TJ: I saw Brand New and Manchester Orchestra together. I hadn’t heard of Manchester Orchestra but they were opening and I was up there, front row, right up against the barrier. Manchester Orchestra blew my fucking head off. And Brand New came on with like, 2 drummers facing each other… that show changed my life. I was like 16.
Babs: Mine is probably a string of three: I followed Taking Back Sunday up the west coast, so I went to SD, LA, and SB.
Morgan: Saves The Day acoustic set. My sister and I are so different; she went to college and got a 4.2 and I’m like, ‘what the fuck is college?’ I played in bands my whole life. But during that show we were holding each other singing the same songs in a small room, it was one of those moments you can’t forget. I want to recreate that for every person that comes to our event.

What are some of your other hobbies?
Morgan: I play in a band called Scouts. It’s like a pop band; if I didn’t make any kind of music I would feel super empty. Even if the music sucks… And now I’m into cinematography, directing and learning about that stuff. I love directing music videos.
TJ: Mine are watching Netflix, eating pizza, going to work…
Babs: I mean, I’m a huge nerd so I love reading, that’s my number one hobby. And I really like the desert, so I’m going to count that as a hobby because I go every chance I get. I think that goes back to the way I was when I discovered emo music, it was something I kept to myself; I just like being back in the desert by myself and having my own time.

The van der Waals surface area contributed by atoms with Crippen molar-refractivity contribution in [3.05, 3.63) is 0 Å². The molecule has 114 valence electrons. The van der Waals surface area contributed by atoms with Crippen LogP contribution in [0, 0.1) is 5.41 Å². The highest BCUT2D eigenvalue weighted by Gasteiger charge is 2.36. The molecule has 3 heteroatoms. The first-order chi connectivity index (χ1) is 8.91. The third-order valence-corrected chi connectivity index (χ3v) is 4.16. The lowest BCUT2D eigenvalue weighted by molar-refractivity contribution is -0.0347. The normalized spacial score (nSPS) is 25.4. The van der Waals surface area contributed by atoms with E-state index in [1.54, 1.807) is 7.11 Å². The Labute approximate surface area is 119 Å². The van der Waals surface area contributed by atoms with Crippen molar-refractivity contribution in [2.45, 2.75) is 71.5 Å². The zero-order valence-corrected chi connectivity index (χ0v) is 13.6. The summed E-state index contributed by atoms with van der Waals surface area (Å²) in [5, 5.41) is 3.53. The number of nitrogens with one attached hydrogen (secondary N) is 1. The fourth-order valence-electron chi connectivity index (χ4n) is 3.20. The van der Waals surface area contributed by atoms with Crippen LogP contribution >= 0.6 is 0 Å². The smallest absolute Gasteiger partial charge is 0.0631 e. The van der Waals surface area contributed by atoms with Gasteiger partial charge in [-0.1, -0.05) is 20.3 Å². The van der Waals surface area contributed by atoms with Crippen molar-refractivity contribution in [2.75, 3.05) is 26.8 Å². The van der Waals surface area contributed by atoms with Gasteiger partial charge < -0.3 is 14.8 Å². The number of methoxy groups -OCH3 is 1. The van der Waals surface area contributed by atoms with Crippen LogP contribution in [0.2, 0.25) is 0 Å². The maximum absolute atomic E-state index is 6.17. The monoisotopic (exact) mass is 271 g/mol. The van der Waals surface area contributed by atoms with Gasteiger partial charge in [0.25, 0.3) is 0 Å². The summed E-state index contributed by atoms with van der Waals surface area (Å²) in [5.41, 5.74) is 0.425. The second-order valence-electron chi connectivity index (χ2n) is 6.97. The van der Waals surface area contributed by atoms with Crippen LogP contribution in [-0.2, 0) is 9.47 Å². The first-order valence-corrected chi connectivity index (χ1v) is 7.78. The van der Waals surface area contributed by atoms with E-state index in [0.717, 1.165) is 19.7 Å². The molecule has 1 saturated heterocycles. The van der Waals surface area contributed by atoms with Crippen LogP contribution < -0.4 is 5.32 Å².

What are some projects you’re working on currently?
Morgan: We have day jobs and pay rent and do things that everybody else does, but to make something like emo night or music videos, I couldn’t have asked for a cooler life. And I get to work with everybody that’s awesome and cool as shit, there’s not one part of my day where I’m not having fun. I could order Perrier for the office and still have a good time doing it. Not stuffing bags at Costco.

What are your favorite venues in LA?
TJ: Seeing actual live music, I like the Regent.
Morgan: I like the Troubadour.
TJ: I saw Brand New at the Troubadour, it was so fucking cool.
Morgan: My favorite concert that I ever saw was also when Jimmy did their whole Clarity album. I cried. That’s my favorite album of all time. When I hear a cool band today, it's like, sure they have one or two cool songs. But a whole album? I think our generation of albums is different from what it used to be. When you can listen to an album in full, that's important. My favorite bands have put albums out that are perfect all the way through. Every Blink album, perfect.

Favorite brunch spots in LA?
Babs: I hate brunch. I mean, I love brunch, but only if I make it myself.
TJ: I love Lot 1; It’s right by my house and they have bottomless mimosas for $10 and $15 with a meal, or something? There’s a laundromat across the street so I’ll throw my laundry in, drink bottomless, throw them in the dryer, then drink some more bottomless. I go for the mimosas.
Morgan: Fred 62, have a Sammy Davis Jr. It’ll change your life. I like Home a lot too.

Bloody marys or mimosas?
Babs: Mimosas.
TJ: I like them both, depends on the day. Maybe I’ll start with a bloody, then move on to mimosas… but if I’m really hungover I’ll have a bloody mary.

What about favorite places in LA?
Babs: I love the No Name bar on Fairfax.
TJ: I don’t leave Echo Park, ever.
Morgan: I love Dark Room.
Babs: Can we all go to Dark Room together you guys?

YES.